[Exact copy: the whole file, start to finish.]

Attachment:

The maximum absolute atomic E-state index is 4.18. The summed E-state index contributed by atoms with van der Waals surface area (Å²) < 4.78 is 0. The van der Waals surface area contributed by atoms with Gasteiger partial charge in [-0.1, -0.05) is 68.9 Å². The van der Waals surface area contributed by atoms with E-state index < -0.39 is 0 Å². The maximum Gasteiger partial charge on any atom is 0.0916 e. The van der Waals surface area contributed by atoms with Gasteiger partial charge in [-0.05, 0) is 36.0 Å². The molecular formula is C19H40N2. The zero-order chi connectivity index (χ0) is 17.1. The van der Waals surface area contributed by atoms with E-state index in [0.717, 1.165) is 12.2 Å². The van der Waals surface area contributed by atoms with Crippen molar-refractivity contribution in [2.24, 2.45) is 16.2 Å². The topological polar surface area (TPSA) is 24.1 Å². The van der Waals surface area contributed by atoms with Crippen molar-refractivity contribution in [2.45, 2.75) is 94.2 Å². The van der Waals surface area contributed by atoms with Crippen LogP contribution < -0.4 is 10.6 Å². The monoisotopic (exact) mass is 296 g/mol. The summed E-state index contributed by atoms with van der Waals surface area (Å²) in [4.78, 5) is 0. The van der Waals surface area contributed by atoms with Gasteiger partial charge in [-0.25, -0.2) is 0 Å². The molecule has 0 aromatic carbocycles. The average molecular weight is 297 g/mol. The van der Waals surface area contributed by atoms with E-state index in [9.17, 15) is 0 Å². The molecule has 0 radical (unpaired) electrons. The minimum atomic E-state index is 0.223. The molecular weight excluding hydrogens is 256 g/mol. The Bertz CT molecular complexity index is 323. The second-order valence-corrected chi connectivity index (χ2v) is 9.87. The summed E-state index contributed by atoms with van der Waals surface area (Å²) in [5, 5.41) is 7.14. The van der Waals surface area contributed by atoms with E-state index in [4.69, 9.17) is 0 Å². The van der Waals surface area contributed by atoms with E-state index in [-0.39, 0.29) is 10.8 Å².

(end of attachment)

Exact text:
The maximum absolute atomic E-state index is 4.18. The summed E-state index contributed by atoms with van der Waals surface area (Å²) < 4.78 is 0. The van der Waals surface area contributed by atoms with Gasteiger partial charge in [-0.1, -0.05) is 68.9 Å². The van der Waals surface area contributed by atoms with E-state index < -0.39 is 0 Å². The maximum Gasteiger partial charge on any atom is 0.0916 e. The van der Waals surface area contributed by atoms with Gasteiger partial charge in [-0.05, 0) is 36.0 Å². The molecular formula is C19H40N2. The zero-order chi connectivity index (χ0) is 17.1. The van der Waals surface area contributed by atoms with E-state index in [0.717, 1.165) is 12.2 Å². The van der Waals surface area contributed by atoms with Crippen molar-refractivity contribution in [2.24, 2.45) is 16.2 Å². The topological polar surface area (TPSA) is 24.1 Å². The van der Waals surface area contributed by atoms with Crippen molar-refractivity contribution in [2.45, 2.75) is 94.2 Å². The van der Waals surface area contributed by atoms with Crippen LogP contribution < -0.4 is 10.6 Å². The monoisotopic (exact) mass is 296 g/mol. The summed E-state index contributed by atoms with van der Waals surface area (Å²) in [4.78, 5) is 0. The van der Waals surface area contributed by atoms with Gasteiger partial charge in [-0.25, -0.2) is 0 Å². The molecule has 0 aromatic carbocycles. The average molecular weight is 297 g/mol. The van der Waals surface area contributed by atoms with E-state index in [9.17, 15) is 0 Å². The molecule has 0 radical (unpaired) electrons. The minimum atomic E-state index is 0.223. The molecular weight excluding hydrogens is 256 g/mol. The Bertz CT molecular complexity index is 323. The second-order valence-corrected chi connectivity index (χ2v) is 9.87. The summed E-state index contributed by atoms with van der Waals surface area (Å²) in [5, 5.41) is 7.14. The van der Waals surface area contributed by atoms with E-state index in [4.69, 9.17) is 0 Å². The van der Waals surface area contributed by atoms with E-state index in [-0.39, 0.29) is 10.8 Å².